Anonymous said...

I have an overdue libary book lying on the floor of my room, "Why Women Don't Ask", which I very strongly recommend. It is written by 2 women who have done research on women & negotiating in the workforce. They acknowledge that there are two issues contributing to women earning less than men for the same work. One issue is simply that women are raised to "not ask" (we are raised to be 'nice', non-demanding, caring, maintaining relationships/friendships - even with our bosses).

The other reason is the sterotypes that people have mean that even when women "do ask" they are disadvantaged more than men who ask are.

The book sites many interesting studies. In one study participants were paired up with each other, but couldn't see each other. The only thing they knew was the gender of the other person. One of pair had to divide $10 between the two of them by making an offer of some of that $10 to the other person. The other person could either accept what was offered - or refuse it and both of them would go home with nothing. On average men offered women significantly less than they offered other men. This study shows that there is an expectation that we have in society, based on gender alone, that women are used to receiving substantially less money than men & that women are happy with that.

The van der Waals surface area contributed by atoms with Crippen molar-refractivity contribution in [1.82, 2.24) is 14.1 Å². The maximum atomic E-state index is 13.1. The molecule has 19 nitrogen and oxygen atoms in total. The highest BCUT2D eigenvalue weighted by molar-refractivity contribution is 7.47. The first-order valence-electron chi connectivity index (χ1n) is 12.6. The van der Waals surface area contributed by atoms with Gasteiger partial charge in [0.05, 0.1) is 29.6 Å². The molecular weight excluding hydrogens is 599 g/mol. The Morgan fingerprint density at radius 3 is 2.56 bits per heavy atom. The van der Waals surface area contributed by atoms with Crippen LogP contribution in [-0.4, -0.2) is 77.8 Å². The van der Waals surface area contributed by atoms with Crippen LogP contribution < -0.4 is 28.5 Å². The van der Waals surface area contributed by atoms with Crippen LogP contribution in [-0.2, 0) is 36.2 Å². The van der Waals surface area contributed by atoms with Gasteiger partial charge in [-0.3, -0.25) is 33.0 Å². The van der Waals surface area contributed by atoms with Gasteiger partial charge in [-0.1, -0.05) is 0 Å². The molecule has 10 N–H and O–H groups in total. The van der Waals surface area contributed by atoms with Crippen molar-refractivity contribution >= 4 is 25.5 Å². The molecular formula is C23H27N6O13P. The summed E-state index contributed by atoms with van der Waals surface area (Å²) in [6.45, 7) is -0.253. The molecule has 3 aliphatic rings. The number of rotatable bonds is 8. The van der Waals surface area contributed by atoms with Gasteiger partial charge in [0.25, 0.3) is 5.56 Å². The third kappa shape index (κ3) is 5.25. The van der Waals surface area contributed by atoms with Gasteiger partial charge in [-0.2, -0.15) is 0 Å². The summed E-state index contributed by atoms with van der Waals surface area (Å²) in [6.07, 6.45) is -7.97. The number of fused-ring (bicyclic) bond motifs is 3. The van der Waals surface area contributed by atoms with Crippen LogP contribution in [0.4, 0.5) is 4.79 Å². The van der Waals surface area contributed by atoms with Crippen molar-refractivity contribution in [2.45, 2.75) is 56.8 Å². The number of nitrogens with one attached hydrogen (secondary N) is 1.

Another study that surprised me in the book showed that men were hired as orchestra members much more frequently than women were hired. This continued until a standard screen was introduced into the auditioning procedure - after which men and women have been hired into orchestras at about the same rate as each other. There was a stereotype that men were better musicians that women could only overcome through a gender blind audition.